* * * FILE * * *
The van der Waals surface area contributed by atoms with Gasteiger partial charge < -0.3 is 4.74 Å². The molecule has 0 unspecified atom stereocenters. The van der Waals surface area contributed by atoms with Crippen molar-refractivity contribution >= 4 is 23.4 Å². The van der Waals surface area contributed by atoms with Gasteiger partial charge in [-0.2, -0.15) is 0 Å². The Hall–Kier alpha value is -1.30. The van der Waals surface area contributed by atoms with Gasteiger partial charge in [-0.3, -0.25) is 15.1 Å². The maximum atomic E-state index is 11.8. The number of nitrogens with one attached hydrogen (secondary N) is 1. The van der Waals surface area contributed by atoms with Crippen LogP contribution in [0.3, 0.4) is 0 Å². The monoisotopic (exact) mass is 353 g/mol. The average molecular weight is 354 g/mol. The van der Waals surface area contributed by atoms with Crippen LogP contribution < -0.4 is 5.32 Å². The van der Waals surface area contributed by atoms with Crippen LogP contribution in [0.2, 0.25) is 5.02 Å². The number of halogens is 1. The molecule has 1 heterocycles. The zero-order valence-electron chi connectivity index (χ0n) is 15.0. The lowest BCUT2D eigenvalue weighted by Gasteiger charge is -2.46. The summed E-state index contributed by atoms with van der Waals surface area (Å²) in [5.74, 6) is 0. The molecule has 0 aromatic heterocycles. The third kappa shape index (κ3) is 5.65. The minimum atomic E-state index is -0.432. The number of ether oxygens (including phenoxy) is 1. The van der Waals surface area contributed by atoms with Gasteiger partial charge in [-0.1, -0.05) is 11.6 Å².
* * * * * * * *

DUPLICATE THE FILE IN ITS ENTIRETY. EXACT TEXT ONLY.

The van der Waals surface area contributed by atoms with Gasteiger partial charge < -0.3 is 4.74 Å². The molecule has 0 unspecified atom stereocenters. The van der Waals surface area contributed by atoms with Crippen molar-refractivity contribution >= 4 is 23.4 Å². The van der Waals surface area contributed by atoms with Gasteiger partial charge in [-0.2, -0.15) is 0 Å². The Hall–Kier alpha value is -1.30. The van der Waals surface area contributed by atoms with Gasteiger partial charge in [-0.3, -0.25) is 15.1 Å². The maximum atomic E-state index is 11.8. The number of nitrogens with one attached hydrogen (secondary N) is 1. The van der Waals surface area contributed by atoms with Crippen LogP contribution in [0.3, 0.4) is 0 Å². The monoisotopic (exact) mass is 353 g/mol. The average molecular weight is 354 g/mol. The van der Waals surface area contributed by atoms with Crippen LogP contribution < -0.4 is 5.32 Å². The van der Waals surface area contributed by atoms with Crippen LogP contribution in [0.2, 0.25) is 5.02 Å². The number of halogens is 1. The molecule has 1 heterocycles. The zero-order valence-electron chi connectivity index (χ0n) is 15.0. The lowest BCUT2D eigenvalue weighted by Gasteiger charge is -2.46. The summed E-state index contributed by atoms with van der Waals surface area (Å²) in [5.74, 6) is 0. The molecule has 0 aromatic heterocycles. The third kappa shape index (κ3) is 5.65. The minimum atomic E-state index is -0.432. The number of ether oxygens (including phenoxy) is 1. The van der Waals surface area contributed by atoms with Gasteiger partial charge in [-0.1, -0.05) is 11.6 Å².